Infectivity of pneumonic plague

BMJ 1994; 309 doi: https://doi.org/10.1136/bmj.309.6965.1369a (Published 19 November 1994) Cite this as: BMJ 1994;309:1369
  1. P Cowling,
  2. P Moss
  1. Department of Microbiology, Royal Hallamshire Hospital, Sheffield S10 2JF
  2. Department of Infectious Diseases

    EDITOR, - In a press release issued by the Department of Health the chief medical officer, Dr Kenneth Calman, stated that the risk of person to person transmission of pneumonic plague was considered to be low1; this opinion has been reiterated during numerous interviews in the media. Dr Calman is also quoted by Claudia Court as saying that it is rare for plague to be transmitted person to person.2 Dr Barbara Bannister ascribes this low infectivity to the larger, heavier sputum particles that she believes are produced in pneumonic plague.2

    These comments are at variance with our understanding of pneumonic plague as a highly infectious disease. Our training has taught us this, and we in turn teach it to others. A glance at many textbooks on infectious diseases or microbiology will support this view. Christie refers to pneumonic plague as “highly infectious and highly lethal” and comments on the quality of the sputum as “watery, not viscid, teeming with Yersiniae.”3 The recommendations of the United States Centers for Disease Control state that pneumonic plague may be highly contagious and that untreated plague pneumonia is an epidemiological emergency.4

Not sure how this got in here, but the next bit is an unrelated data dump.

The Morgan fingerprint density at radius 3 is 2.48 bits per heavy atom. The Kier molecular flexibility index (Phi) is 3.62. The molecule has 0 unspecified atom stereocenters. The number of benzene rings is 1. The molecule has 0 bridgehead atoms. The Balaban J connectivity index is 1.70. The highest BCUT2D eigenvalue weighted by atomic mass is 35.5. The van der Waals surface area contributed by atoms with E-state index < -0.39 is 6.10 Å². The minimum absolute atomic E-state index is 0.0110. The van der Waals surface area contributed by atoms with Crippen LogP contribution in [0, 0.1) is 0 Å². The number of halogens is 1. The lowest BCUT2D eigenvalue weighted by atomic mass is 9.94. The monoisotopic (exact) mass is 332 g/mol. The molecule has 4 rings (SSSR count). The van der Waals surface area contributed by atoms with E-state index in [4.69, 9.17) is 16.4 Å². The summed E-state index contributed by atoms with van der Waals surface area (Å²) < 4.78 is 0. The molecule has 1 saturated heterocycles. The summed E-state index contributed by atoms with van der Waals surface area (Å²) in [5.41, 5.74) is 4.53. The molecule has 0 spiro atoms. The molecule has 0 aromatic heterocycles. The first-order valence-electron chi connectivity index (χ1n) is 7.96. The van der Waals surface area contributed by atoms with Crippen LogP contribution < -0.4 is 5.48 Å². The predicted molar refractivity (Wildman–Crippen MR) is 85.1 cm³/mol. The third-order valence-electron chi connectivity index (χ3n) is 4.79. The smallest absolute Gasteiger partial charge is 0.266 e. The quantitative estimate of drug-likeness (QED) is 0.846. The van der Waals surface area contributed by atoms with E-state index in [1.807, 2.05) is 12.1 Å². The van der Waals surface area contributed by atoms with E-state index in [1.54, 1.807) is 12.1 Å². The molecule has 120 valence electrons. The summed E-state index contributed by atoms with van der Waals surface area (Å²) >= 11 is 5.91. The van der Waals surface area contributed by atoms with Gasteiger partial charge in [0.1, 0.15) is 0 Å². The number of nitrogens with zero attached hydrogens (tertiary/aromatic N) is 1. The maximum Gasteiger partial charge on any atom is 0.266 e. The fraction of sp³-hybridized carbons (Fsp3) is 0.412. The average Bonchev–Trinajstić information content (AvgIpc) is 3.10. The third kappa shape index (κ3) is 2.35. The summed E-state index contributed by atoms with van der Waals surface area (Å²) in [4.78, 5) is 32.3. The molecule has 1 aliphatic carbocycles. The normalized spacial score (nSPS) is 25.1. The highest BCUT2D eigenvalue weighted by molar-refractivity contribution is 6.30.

Reports of outbreaks of pneumonic plague provide further evidence of its high infectivity. For example Tieh et al described such an outbreak in Mukden, China, in which the index patient infected five casual acquaintances at a dinner and then, through a cascade of contacts, a further 34 people were infected within one month. All but three died, including the medical attendant of one of the patients.5

    We agree that the possibility of a major outbreak of pneumonic plague in Britain is remote because of heightened awareness and the relatively sophisticated epidemiological surveillance system that is in place. To say that an outbreak of pneumonic plague is unlikely, however, is quite different from saying that the disease is of low infectivity. Such comments may send the wrong message to travellers who are at risk of coming into contact with a person proved to have or suspected of having the disease and may have the effect of lowering their vigilance.


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